Bloomberg Cites Climate Change As He Endorses Obama

<a href="http://www.shutterstock.com/gallery-288964p1.html?cr=00&pl=edit-00">A. Einsiedler</a> / <a href="http://www.shutterstock.com/?cr=00&pl=edit-00">Shutterstock.com</a>

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New York City Mayor Michael Bloomberg endorsed Barack Obama for president on Thursday. Bloomberg, whose city is still dealing with the disaster left in the wake of Hurricane Sandy, cited the president’s position on climate change in a column posted on Bloomberg View:

Our climate is changing. And while the increase in extreme weather we have experienced in New York City and around the world may or may not be the result of it, the risk that it might be — given this week’s devastation — should compel all elected leaders to take immediate action.

He continued:

We need leadership from the White House — and over the past four years, President Barack Obama has taken major steps to reduce our carbon consumption, including setting higher fuel-efficiency standards for cars and trucks. His administration also has adopted tighter controls on mercury emissions, which will help to close the dirtiest coal power plants (an effort I have supported through my philanthropy), which are estimated to kill 13,000 Americans a year.

Mitt Romney, too, has a history of tackling climate change. As governor of Massachusetts, he signed on to a regional cap- and-trade plan designed to reduce carbon emissions 10 percent below 1990 levels. “The benefits (of that plan) will be long- lasting and enormous — benefits to our health, our economy, our quality of life, our very landscape. These are actions we can and must take now, if we are to have ‘no regrets’ when we transfer our temporary stewardship of this Earth to the next generation,” he wrote at the time.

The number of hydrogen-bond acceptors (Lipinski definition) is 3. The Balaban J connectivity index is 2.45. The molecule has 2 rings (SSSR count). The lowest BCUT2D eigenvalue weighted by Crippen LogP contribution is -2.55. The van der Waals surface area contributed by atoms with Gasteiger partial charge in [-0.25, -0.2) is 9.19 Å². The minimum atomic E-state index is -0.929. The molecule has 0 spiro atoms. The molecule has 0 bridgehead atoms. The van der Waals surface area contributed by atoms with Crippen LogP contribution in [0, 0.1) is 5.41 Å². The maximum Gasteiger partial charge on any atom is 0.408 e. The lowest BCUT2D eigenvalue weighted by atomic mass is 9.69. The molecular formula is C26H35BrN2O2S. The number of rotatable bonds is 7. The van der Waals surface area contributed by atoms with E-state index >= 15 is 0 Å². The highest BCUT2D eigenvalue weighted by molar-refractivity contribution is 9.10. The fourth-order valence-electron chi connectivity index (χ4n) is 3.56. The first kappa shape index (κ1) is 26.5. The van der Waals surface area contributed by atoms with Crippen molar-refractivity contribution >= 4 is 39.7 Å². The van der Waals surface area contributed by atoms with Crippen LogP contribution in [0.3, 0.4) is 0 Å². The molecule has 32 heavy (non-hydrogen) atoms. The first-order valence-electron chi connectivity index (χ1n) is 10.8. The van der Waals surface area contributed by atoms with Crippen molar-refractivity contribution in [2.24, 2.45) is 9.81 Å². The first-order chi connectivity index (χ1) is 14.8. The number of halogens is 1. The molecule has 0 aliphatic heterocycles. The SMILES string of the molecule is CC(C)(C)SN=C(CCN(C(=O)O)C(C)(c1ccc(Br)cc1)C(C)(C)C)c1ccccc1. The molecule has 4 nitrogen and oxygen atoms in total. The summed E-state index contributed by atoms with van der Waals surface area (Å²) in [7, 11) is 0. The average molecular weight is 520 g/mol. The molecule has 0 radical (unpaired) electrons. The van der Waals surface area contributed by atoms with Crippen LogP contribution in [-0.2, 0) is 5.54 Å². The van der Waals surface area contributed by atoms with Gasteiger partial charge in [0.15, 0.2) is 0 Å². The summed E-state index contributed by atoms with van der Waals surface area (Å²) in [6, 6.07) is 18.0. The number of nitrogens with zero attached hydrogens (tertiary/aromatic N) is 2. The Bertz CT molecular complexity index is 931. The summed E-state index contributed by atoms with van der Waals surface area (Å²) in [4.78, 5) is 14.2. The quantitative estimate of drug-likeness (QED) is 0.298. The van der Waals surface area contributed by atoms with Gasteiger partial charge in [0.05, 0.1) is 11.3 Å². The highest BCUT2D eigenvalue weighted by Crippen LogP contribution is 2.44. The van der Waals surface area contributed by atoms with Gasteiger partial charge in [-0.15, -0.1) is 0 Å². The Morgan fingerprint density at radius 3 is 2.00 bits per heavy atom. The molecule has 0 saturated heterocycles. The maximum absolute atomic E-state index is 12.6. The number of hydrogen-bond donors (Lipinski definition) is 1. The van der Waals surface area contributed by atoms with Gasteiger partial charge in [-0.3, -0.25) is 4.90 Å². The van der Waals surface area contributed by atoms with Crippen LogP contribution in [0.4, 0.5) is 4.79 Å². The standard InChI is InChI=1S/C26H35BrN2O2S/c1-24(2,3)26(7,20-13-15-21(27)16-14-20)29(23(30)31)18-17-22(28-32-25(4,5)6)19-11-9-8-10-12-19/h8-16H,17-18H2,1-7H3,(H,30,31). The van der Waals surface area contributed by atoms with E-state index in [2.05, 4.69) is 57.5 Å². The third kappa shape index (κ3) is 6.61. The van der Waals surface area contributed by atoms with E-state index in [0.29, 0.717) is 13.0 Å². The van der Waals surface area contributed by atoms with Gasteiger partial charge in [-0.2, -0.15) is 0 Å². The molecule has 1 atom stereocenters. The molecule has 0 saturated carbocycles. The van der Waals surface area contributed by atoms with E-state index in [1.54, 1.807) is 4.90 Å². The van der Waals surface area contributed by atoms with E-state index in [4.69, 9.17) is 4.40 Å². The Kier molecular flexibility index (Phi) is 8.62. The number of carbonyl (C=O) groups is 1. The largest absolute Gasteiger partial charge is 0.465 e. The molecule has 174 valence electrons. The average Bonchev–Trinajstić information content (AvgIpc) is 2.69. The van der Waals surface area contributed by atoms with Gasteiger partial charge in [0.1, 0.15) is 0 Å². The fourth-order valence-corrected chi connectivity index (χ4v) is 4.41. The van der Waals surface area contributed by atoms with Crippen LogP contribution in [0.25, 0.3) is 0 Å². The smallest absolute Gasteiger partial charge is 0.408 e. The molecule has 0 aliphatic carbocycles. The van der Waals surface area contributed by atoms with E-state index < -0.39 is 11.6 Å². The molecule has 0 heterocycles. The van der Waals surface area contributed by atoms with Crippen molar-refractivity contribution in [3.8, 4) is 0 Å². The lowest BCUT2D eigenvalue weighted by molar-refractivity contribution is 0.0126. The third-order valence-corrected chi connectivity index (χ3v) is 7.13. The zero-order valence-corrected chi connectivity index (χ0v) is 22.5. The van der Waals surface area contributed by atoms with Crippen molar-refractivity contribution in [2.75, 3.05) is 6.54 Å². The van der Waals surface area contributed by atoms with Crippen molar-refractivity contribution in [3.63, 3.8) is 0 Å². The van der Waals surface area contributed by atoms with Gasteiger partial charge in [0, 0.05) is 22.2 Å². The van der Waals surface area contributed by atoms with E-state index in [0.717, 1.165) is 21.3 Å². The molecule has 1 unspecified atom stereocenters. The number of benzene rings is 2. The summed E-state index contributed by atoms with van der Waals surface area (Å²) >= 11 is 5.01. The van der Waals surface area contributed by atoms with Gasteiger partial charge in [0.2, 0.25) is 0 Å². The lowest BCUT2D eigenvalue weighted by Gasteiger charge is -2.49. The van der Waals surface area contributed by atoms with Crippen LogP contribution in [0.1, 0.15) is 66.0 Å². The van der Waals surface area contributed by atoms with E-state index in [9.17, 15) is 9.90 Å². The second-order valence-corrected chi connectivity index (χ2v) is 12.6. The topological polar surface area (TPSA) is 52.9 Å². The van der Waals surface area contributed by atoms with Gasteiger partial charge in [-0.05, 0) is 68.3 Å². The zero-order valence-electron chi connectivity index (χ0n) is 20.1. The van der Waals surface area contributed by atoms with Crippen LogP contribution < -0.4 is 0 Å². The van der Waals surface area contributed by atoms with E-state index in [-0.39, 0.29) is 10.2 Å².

He couldn’t have been more right. But since then, he has reversed course, abandoning the very cap-and-trade program he once supported. This issue is too important. We need determined leadership at the national level to move the nation and the world forward.

Who knows how much sway Bloomberg, an independent, holds with the general public. But it certainly highlights how ridiculous it is that climate change never came up in any of the presidential or vice-presidential debates.

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You just sent an incredible message: that quality journalism doesn't have to answer to advertisers, billionaires, or hedge funds; that newsrooms can eke out an existence thanks primarily to the generosity of its readers. That's so powerful. Especially during what's been called a "media extinction event" when those looking to make a profit from the news pull back, the Mother Jones community steps in.

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